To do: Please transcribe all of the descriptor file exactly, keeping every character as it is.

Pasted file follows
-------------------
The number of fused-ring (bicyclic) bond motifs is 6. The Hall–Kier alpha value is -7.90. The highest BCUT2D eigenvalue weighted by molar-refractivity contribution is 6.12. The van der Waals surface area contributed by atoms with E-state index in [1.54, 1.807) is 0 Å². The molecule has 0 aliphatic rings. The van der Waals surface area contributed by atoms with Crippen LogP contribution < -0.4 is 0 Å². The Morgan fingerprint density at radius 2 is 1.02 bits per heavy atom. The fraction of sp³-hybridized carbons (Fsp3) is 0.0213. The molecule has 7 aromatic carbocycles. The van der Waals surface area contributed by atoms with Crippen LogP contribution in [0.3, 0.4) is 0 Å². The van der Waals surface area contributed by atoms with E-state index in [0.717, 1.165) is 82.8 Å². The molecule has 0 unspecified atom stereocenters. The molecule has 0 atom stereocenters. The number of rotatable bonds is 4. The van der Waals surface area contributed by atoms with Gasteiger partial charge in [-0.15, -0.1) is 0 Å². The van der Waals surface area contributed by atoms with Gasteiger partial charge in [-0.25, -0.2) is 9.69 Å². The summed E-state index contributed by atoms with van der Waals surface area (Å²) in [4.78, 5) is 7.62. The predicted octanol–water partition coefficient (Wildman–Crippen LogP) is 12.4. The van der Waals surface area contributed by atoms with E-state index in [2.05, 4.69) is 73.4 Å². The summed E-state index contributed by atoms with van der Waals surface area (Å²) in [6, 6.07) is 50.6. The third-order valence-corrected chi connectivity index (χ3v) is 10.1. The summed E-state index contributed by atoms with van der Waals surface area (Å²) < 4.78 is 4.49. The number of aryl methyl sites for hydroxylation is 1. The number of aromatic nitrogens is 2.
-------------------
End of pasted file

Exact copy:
The number of fused-ring (bicyclic) bond motifs is 6. The Hall–Kier alpha value is -7.90. The highest BCUT2D eigenvalue weighted by molar-refractivity contribution is 6.12. The van der Waals surface area contributed by atoms with E-state index in [1.54, 1.807) is 0 Å². The molecule has 0 aliphatic rings. The van der Waals surface area contributed by atoms with Crippen LogP contribution < -0.4 is 0 Å². The Morgan fingerprint density at radius 2 is 1.02 bits per heavy atom. The fraction of sp³-hybridized carbons (Fsp3) is 0.0213. The molecule has 7 aromatic carbocycles. The van der Waals surface area contributed by atoms with Crippen LogP contribution in [0.3, 0.4) is 0 Å². The van der Waals surface area contributed by atoms with E-state index in [0.717, 1.165) is 82.8 Å². The molecule has 0 unspecified atom stereocenters. The molecule has 0 atom stereocenters. The number of rotatable bonds is 4. The van der Waals surface area contributed by atoms with Gasteiger partial charge in [-0.15, -0.1) is 0 Å². The van der Waals surface area contributed by atoms with Gasteiger partial charge in [-0.25, -0.2) is 9.69 Å². The summed E-state index contributed by atoms with van der Waals surface area (Å²) in [4.78, 5) is 7.62. The predicted octanol–water partition coefficient (Wildman–Crippen LogP) is 12.4. The van der Waals surface area contributed by atoms with E-state index in [2.05, 4.69) is 73.4 Å². The summed E-state index contributed by atoms with van der Waals surface area (Å²) in [6, 6.07) is 50.6. The third-order valence-corrected chi connectivity index (χ3v) is 10.1. The summed E-state index contributed by atoms with van der Waals surface area (Å²) < 4.78 is 4.49. The number of aryl methyl sites for hydroxylation is 1. The number of aromatic nitrogens is 2.